Federal Reserve Press Release In Plain English – May 2023
January 18, 2024 4-minute read
Author: Kevin Graham
The Federal Reserve (Fed) Open Market Committee raised the target range for the federal funds rate by 0.25%, increasing from 5% to 5.25%. In normal economic times, that would be all the information you need and you could move on without reading another thing – but we aren’t living in normal economic times.
For starters, there was another bank failure last week. These are just the most visible examples of ways in which the Fed’s policy actions may be starting to cool the economy. However, there are also indications that the Fed is mindful not to go too far.
If you’re in the market to purchase or refinance, it’s a good idea to focus less on the rate and more on whether you can afford the payment and whether moving forward at this time helps you accomplish your goals. No one can predict the future, so if you like what you see, go ahead and lock your rate.
My analysis is in bold below.
Economic activity expanded at a modest pace in the first quarter. Job gains have been robust in recent months, and the unemployment rate has remained low. Inflation remains elevated.
This is the current economic readout. Nothing too terribly new here. The unemployment rate is still in very good shape, while inflation is still proving tough to tame.
You might say they’re batting .500. If the Federal Reserve were playing baseball, it would be a first ballot Hall of Famer. On the economy, they want to be doing a little better than 50/50.
The U.S. banking system is sound and resilient. Tighter credit conditions for households and businesses are likely to weigh on economic activity, hiring and inflation. The extent of these effects remains uncertain. The Committee remains highly attentive to inflation risks.
While employment has been relatively resilient, three banks have failed in recent months. There is no doubt that the policies of the Fed are slowing things down. Here, they acknowledge they’re trying to walk the fine line of cooling inflation without sending the economy into a deep freeze.
The Committee seeks to achieve maximum employment and inflation at the rate of 2 percent over the longer run. In support of these goals, the Committee decided to raise the target range for the federal funds rate to 5 to 5-1/4 percent. The Committee will closely monitor incoming information and assess the implications for monetary policy. In determining the extent to which additional policy firming may be appropriate to return inflation to 2 percent over time, the Committee will take into account the cumulative tightening of monetary policy, the lags with which monetary policy affects economic activity and inflation, and economic and financial developments. In addition, the Committee will continue reducing its holdings of Treasury securities and agency debt and agency mortgage-backed securities, as described in its previously announced plans. The Committee is strongly committed to returning inflation to its 2 percent objective.
Short-term interest rates have been pushed up another 0.25%. While not directly tied to mortgage rates, the Fed funds rate is the rate at which banks borrow from each other overnight. If it becomes more expensive for lenders to get their hands on money, that cost is typically passed through to consumers in the form of higher rates.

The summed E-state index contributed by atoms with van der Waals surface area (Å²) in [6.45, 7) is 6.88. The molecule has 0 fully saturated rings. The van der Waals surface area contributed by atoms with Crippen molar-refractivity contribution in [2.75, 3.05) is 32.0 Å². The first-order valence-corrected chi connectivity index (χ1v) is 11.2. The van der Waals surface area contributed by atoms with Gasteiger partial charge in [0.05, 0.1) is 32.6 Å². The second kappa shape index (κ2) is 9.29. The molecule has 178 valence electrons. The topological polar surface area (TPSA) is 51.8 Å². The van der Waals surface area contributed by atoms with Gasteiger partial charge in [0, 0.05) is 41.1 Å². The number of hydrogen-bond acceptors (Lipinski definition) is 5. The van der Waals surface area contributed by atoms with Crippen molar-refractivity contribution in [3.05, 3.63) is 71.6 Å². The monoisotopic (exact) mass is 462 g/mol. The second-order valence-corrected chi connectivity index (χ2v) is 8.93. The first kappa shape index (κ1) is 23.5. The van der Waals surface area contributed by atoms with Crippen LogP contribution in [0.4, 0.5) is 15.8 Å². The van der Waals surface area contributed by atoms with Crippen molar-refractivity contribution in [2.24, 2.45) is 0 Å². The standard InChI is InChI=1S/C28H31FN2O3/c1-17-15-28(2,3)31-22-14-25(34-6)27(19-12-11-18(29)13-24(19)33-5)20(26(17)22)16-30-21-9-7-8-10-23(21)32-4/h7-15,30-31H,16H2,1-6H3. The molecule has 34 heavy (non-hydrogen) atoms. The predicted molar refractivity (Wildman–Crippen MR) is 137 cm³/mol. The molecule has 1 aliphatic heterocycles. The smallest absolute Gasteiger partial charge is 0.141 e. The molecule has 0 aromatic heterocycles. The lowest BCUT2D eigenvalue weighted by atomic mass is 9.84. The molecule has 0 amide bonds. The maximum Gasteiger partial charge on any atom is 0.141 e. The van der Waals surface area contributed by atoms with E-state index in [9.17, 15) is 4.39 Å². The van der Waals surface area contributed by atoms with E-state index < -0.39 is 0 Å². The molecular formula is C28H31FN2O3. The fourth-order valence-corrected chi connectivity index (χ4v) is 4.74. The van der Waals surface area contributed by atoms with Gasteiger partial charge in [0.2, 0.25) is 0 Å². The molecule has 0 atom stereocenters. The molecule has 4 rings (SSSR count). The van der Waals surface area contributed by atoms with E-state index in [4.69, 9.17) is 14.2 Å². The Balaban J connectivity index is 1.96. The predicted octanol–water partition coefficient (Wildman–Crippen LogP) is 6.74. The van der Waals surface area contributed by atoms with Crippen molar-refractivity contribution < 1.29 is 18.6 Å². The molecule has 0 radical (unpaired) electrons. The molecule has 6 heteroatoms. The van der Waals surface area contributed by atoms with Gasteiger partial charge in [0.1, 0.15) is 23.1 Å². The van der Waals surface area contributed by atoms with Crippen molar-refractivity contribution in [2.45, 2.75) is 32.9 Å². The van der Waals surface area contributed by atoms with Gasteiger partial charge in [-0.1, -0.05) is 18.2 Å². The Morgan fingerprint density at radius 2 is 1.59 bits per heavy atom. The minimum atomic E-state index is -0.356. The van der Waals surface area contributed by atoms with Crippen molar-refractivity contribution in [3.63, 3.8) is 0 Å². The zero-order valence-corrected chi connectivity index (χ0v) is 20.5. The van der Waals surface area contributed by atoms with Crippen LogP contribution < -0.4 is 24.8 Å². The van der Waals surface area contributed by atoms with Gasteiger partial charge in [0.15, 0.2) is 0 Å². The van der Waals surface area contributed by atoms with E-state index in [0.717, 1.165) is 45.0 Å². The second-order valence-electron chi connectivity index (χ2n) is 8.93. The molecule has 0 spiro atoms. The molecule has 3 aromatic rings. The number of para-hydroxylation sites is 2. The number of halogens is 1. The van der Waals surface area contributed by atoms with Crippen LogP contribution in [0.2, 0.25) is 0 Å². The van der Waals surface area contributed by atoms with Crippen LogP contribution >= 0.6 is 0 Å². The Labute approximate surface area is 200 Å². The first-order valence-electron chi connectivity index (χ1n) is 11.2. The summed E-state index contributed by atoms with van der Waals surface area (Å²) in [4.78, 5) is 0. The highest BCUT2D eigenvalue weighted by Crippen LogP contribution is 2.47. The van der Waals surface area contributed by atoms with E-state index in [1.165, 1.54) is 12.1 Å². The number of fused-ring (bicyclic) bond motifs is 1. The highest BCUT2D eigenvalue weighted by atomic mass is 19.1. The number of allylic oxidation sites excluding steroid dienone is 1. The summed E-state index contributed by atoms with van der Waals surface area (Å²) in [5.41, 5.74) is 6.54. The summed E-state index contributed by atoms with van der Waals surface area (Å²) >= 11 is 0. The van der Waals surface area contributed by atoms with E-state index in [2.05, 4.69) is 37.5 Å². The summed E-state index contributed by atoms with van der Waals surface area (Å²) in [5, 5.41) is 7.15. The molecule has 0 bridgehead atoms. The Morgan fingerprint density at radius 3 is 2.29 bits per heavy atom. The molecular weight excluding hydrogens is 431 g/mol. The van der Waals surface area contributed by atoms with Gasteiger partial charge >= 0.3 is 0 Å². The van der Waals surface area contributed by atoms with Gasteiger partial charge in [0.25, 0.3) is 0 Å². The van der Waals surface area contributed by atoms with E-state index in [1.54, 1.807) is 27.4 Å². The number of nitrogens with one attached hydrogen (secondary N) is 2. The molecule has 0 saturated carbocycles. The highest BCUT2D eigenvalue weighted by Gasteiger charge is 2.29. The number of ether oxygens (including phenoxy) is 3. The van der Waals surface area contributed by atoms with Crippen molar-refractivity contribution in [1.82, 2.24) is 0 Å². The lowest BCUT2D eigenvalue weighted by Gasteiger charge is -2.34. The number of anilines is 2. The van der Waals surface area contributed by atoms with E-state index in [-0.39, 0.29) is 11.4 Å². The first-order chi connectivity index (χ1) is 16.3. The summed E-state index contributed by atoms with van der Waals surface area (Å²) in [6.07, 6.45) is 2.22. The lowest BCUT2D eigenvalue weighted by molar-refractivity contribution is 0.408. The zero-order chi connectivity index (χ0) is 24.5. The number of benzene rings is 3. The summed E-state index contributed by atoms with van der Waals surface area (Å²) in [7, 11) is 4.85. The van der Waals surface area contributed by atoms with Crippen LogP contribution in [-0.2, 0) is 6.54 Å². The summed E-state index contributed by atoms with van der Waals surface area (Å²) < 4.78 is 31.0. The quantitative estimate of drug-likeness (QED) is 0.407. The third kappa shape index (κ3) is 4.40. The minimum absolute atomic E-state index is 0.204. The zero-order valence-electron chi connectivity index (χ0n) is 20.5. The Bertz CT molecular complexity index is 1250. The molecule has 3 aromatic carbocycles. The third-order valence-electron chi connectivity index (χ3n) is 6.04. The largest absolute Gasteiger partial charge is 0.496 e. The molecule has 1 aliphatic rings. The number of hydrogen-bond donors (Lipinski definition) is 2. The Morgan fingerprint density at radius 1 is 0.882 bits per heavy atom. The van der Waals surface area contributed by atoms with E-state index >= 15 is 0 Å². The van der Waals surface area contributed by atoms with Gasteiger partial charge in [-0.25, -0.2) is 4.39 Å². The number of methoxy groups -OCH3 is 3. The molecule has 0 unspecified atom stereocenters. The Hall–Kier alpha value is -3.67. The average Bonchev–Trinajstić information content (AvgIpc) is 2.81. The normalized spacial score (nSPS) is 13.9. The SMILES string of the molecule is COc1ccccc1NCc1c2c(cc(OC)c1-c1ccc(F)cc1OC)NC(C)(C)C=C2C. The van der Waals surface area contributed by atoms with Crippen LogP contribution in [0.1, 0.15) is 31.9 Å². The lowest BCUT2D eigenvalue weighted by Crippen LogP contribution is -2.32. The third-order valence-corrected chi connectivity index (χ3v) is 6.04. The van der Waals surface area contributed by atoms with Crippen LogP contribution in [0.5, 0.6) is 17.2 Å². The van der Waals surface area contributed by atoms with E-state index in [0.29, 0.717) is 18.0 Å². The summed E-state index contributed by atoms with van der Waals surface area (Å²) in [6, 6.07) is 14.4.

However, it is worth noting that a rate hike is often priced in, meaning lenders will try to account for the interest rate adjustment before the Fed makes it, so it’s not a guarantee that mortgage rates will go up right away. Additionally, it tends to affect shorter-term financing and credit (think credit cards) more immediately and directly than longer-term financing like mortgages.
There are a couple of other things of note here. First, the Federal Reserve is continuing to sell its trove of mortgage-backed securities (MBS) built up during the pandemic to keep rates low. This would have the tendency to push rates up but is also nothing new.
This next bit is a little speculative, so take it for what it’s worth. The Fed appears to be showing additional sensitivity to the impact of their interest rate decisions. The statement says the Fed will look at “the extent to which additional policy firming may be appropriate,” but it doesn’t take it as a foregone conclusion.
The Committee wants to look at the cumulative impact of what it’s done so far when making decisions. If you’re someone who believes the Fed is close to done raising interest rates for the moment, the quoted portion and the talk of cumulative effects are what you’re relying on for evidence.
In assessing the appropriate stance of monetary policy, the Committee will continue to monitor the implications of incoming information for the economic outlook. The Committee would be prepared to adjust the stance of monetary policy as appropriate if risks emerge that could impede the attainment of the Committee's goals. The Committee's assessments will take into account a wide range of information, including readings on labor market conditions, inflation pressures and inflation expectations, and financial and international developments.
This is boilerplate and hardly ever changes. Basically, the Fed is saying it will look at a wide variety of economic indicators to determine the impacts of its policy. If it sees trouble brewing, the committee would be prepared to change course.
Voting for the monetary policy action were Jerome H. Powell, Chair; John C. Williams, Vice Chair; Michael S. Barr; Michelle W. Bowman; Lisa D. Cook; Austan D. Goolsbee; Patrick Harker; Philip N. Jefferson; Neel Kashkari; Lorie K. Logan; and Christopher J. Waller.
All Committee members were in agreement.
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